Odds of Running: 1:1
Interim leader Jo-Ann Roberts was, apparently, named to this position on condition that she herself not seek the Party's leadership. That's rather too bad, as by all accounts, Roberts would have been a formidable candidate. She's also from a Halifax riding where having a national profile as party leader might just be enough to see a first Green breakthrough in that province. Roberts will, however, prove to be a competent and compelling interim leader (that's probably why the Party turned to her in the first place). Might it be, though, that the Party would bend its own rules if Roberts suddenly finds herself a media darling with the chops to lead the party on a permanent basis?
All it might take is for a few pundits - a Chantal Hebert or an Andrew Coyne - to suggest that the Greens are missing out on a big opportunity by not allowing Roberts to run - to influence our Federal Council to make a change mid-way through the leadership contest. No offence here to our Federal Council, but they don't exactly have the best track record of sticking to their guns on things. And in Roberts, it might really benefit the Party to change its mind about the restrictions that came with her new role. It's not like the there's a strong Executive Director in place now to reign them in, as long-serving ED Emily McMillan has been let go.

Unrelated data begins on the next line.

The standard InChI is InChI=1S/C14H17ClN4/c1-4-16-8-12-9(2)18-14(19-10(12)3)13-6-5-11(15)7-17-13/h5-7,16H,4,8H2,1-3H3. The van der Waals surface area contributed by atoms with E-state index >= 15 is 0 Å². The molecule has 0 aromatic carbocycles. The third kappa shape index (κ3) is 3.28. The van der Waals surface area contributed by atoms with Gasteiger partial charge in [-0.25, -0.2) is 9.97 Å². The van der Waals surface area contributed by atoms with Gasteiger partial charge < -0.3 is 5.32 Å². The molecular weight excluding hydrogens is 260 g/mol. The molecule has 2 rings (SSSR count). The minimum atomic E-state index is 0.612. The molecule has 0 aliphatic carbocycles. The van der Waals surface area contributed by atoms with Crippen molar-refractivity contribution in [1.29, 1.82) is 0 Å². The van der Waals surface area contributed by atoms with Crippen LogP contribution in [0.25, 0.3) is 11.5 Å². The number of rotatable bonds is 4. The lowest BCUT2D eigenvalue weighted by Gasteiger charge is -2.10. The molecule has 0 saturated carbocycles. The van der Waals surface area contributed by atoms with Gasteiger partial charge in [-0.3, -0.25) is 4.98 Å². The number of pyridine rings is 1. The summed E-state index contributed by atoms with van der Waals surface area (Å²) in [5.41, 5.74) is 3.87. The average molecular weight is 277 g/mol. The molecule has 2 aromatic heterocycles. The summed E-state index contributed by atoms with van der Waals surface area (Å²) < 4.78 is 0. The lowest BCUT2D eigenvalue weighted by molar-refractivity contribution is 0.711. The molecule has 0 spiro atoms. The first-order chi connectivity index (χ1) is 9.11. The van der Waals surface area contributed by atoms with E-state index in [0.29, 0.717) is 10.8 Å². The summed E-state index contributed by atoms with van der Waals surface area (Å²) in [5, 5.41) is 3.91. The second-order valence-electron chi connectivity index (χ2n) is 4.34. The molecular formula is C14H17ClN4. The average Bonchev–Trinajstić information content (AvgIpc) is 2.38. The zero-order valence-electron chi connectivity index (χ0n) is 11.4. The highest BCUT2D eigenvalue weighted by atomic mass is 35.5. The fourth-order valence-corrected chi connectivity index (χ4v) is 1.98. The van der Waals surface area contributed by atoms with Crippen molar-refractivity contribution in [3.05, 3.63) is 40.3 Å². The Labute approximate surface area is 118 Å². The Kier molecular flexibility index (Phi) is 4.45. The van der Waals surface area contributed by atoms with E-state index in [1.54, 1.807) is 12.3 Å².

I'm not counting Roberts out of the race yet. Heck, I might even start a 'draft Roberts' movement myself!
Odds of Running: 20:1
|Me and Adriane Carr - January 2008|
But Carr might have her sights on other things right now. Maybe Mayor of Vancouver. Maybe she's content to influence Council by her presence and that of other Greens without challenging directly for the Mayor's chair. Certainly she's been instrumental in building the Green Party's profile at the municipal level - she might just decide to stay on and carry out those functions, which would be important to Vancouver, B.C. and ultimately Canada.
I hope she runs, though. Not sure she will.
Odds of Running: 15:1
B.C. MLA Sonia Fursteneau was elected to the B.C. minority parliament in 2016 in the riding of Cowichan Valley. She's the BC Green Party's House Leader, and she's been all over the BC NDP government of John Horgan over Site C and other issues. She is proving to be an effective MLA and an asset to the Green Party of B.C.